|The Lady of the Socialist Manor|
I’ve been catching up with Dominic Sandbrook’s three-part telly series on
Britain in the mid1970s on iPlayer. It’s a visual accompaniment to his recently published Seasons in the Sun: The Battle for Britain, 1974-1979, which I acquired fairly recently, opened, skimmed but yet to read properly.
I admire Sandbrook as a social historian; I have ever since I read State of
Emergency-the Way We Were: Britain, 1970-1974, which I reviewed here some time ago (A Tale Unfolds, 21 October, 2010). He has a nice relaxed style, a wonderful attention to detail and a witty and perceptive way of looking at the issues of the day, be it political, artistic, sporting or cultural. There was something he said in the final episode of his present series, something touching on the Labour Party, that immediately set a train of thought in motion, ending in an amusing – and frustrating - terminus.
Actually, it wasn’t really about the Labour Party at all; it was about Margaret Thatcher. It was simply that she wasn’t such a great innovator but she had a unique quality in a politician – she had the ability to listen. More than that she translated what she heard into policy.
The big issue here concerns the sale of state-owned council housing, generally believed to be one of the great flag ship policies of the first Thatcher administration. But this was nothing new; senior figures in the Labour Party had even flirted with such a move after it became evident, from doorstep canvassing, that it would be enormously popular with ordinary working-class voters, many of whom were anxious to join the property owning democracy.
But it never went beyond an idea, because it was generally understood that such heresy would be blocked by the left, who believe in managed people and managed lives. Thus it was, according to Sandbrook, that the ideological high priests of Labour effectively handed victory to Thatcher in 1979, pledged to set the people free from council serfdom. Irony of ironies: Thatcherism was a new Peasants’ Revolt!
I’ve just come up with the serfdom analogy as I was writing. My original focus was on nineteenth century novels which touch on issues of class, specifically those which deal with forms of noblesse oblige. I’m thinking specifically of the work of Jane Austen, where one of the chief pastimes of gentlewomen is to deliver baskets to the parish poor; mercy, charity and condescension all rolled up in one!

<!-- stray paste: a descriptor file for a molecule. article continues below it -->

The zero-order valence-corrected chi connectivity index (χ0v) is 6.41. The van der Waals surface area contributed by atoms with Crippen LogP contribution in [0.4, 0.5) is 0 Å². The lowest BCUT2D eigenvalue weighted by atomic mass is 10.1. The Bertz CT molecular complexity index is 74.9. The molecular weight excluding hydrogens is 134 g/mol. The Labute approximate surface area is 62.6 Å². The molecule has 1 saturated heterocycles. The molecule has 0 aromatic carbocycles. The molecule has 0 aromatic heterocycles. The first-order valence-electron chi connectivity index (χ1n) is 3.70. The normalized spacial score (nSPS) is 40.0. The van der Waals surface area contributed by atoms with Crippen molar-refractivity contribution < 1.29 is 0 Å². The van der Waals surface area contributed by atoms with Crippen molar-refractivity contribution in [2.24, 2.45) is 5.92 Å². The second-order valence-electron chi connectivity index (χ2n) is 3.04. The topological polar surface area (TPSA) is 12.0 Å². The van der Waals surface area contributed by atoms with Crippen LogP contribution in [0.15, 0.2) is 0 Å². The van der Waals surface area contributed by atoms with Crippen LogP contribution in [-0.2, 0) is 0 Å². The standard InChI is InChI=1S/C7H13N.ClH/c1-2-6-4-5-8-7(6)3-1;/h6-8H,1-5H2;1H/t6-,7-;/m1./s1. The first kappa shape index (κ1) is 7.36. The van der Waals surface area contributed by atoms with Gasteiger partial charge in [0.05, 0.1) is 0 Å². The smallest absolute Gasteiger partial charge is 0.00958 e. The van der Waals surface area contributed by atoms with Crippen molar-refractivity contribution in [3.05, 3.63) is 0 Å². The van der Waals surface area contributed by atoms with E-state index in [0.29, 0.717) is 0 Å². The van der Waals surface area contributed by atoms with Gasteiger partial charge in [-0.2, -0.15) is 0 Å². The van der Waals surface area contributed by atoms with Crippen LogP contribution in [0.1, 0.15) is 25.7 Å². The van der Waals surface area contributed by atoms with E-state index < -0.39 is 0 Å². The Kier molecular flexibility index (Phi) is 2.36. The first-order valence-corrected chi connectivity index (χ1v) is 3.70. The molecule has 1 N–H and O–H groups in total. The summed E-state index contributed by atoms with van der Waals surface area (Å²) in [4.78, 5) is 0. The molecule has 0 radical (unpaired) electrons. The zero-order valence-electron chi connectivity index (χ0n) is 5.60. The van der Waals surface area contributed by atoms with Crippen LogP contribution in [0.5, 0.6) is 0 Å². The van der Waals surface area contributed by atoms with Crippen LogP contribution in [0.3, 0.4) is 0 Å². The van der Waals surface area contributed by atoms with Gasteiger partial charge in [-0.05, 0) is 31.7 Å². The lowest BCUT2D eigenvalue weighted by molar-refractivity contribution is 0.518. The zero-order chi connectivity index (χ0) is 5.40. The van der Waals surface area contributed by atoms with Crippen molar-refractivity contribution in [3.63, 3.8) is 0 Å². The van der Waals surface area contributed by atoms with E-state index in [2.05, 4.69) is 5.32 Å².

That’s it; that’s the modern Labour Party, condescending and patronising in its attitude to the ‘deserving’ poor. The Islington socialite socialists are the contemporary version of the likes of Emma Wodehouse. Here the awful Polly Toynbee must stand as an avatar, walking around the homes of the lower orders, wearing her bonnet of self-righteousness and carrying her basket of doles, a perfect fright of snobbish condescension.
It’s all a huge joke, of course, though like all good jokes it carries a hard core of truth. Quite frankly I think the Labour Party is a criminal conspiracy against the people of this country. The last government did untold damage, what with its aggressive wars abroad and its profligacy at home. We will be paying for its incompetence for generations to come.
But the people who will pay most are this movement’s ‘natural’ constituency, the working class serfs living in council ghettos. Gordon Brown, the previous Prime Minister, preached to them about ‘British jobs for British workers’, a sound bite of stunning stupidity, even for that charmless Presbyterian ogre. The truth is he headed a government, as did Blair before him, that guaranteed a bonanza for foreign workers at the expense of the native British.
I could take my historical parallels still further. I see a new form of the late
Roman Empire. All the work is done by a class of foreign helots, while the plebs are kept alive by bread, circuses, pot noodles, daytime telly and Simon Cowell. Oh, yes, and there is the occasional basket of cant from the Polly of the Manor. Why people vote for the Labour Party, why the non-labouring poor vote for it when they are treated with such condescension and contempt, is utterly beyond my comprehension.